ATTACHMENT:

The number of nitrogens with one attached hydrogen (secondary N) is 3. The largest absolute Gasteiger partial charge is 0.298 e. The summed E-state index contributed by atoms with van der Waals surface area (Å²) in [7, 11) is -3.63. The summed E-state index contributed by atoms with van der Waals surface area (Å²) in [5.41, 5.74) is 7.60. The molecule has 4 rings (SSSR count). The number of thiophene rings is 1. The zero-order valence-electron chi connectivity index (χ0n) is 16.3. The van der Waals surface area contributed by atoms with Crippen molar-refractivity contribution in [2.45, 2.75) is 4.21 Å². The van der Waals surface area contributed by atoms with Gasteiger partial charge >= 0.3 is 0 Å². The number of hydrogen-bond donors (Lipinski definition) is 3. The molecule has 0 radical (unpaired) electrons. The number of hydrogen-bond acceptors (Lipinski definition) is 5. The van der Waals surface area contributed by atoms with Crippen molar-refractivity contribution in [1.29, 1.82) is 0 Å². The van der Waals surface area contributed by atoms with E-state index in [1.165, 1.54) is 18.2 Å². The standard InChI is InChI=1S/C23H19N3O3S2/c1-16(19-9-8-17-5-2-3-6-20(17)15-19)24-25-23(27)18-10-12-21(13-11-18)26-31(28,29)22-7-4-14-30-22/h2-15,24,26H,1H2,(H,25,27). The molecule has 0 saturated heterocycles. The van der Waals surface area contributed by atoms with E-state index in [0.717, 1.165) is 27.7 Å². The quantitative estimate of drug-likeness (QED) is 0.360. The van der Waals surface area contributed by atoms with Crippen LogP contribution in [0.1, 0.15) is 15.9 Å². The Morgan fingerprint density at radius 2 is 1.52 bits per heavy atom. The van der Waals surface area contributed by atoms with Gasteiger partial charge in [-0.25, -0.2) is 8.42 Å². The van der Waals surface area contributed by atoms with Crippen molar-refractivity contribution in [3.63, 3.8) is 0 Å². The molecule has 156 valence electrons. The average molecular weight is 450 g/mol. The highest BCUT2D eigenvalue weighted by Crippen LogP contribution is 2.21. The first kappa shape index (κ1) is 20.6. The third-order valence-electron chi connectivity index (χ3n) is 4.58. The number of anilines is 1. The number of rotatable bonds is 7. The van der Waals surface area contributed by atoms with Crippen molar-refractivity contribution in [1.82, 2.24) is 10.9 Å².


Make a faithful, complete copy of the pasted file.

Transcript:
The number of nitrogens with one attached hydrogen (secondary N) is 3. The largest absolute Gasteiger partial charge is 0.298 e. The summed E-state index contributed by atoms with van der Waals surface area (Å²) in [7, 11) is -3.63. The summed E-state index contributed by atoms with van der Waals surface area (Å²) in [5.41, 5.74) is 7.60. The molecule has 4 rings (SSSR count). The number of thiophene rings is 1. The zero-order valence-electron chi connectivity index (χ0n) is 16.3. The van der Waals surface area contributed by atoms with Crippen molar-refractivity contribution in [2.45, 2.75) is 4.21 Å². The van der Waals surface area contributed by atoms with Gasteiger partial charge >= 0.3 is 0 Å². The number of hydrogen-bond donors (Lipinski definition) is 3. The molecule has 0 radical (unpaired) electrons. The number of hydrogen-bond acceptors (Lipinski definition) is 5. The van der Waals surface area contributed by atoms with Crippen molar-refractivity contribution in [1.29, 1.82) is 0 Å². The van der Waals surface area contributed by atoms with E-state index in [1.165, 1.54) is 18.2 Å². The standard InChI is InChI=1S/C23H19N3O3S2/c1-16(19-9-8-17-5-2-3-6-20(17)15-19)24-25-23(27)18-10-12-21(13-11-18)26-31(28,29)22-7-4-14-30-22/h2-15,24,26H,1H2,(H,25,27). The molecule has 0 saturated heterocycles. The van der Waals surface area contributed by atoms with E-state index in [0.717, 1.165) is 27.7 Å². The quantitative estimate of drug-likeness (QED) is 0.360. The van der Waals surface area contributed by atoms with Crippen LogP contribution in [0.1, 0.15) is 15.9 Å². The Morgan fingerprint density at radius 2 is 1.52 bits per heavy atom. The van der Waals surface area contributed by atoms with Gasteiger partial charge in [-0.25, -0.2) is 8.42 Å². The van der Waals surface area contributed by atoms with Crippen molar-refractivity contribution in [3.63, 3.8) is 0 Å². The molecule has 156 valence electrons. The average molecular weight is 450 g/mol. The highest BCUT2D eigenvalue weighted by Crippen LogP contribution is 2.21. The first kappa shape index (κ1) is 20.6. The third-order valence-electron chi connectivity index (χ3n) is 4.58. The number of anilines is 1. The number of rotatable bonds is 7. The van der Waals surface area contributed by atoms with Crippen molar-refractivity contribution in [1.82, 2.24) is 10.9 Å².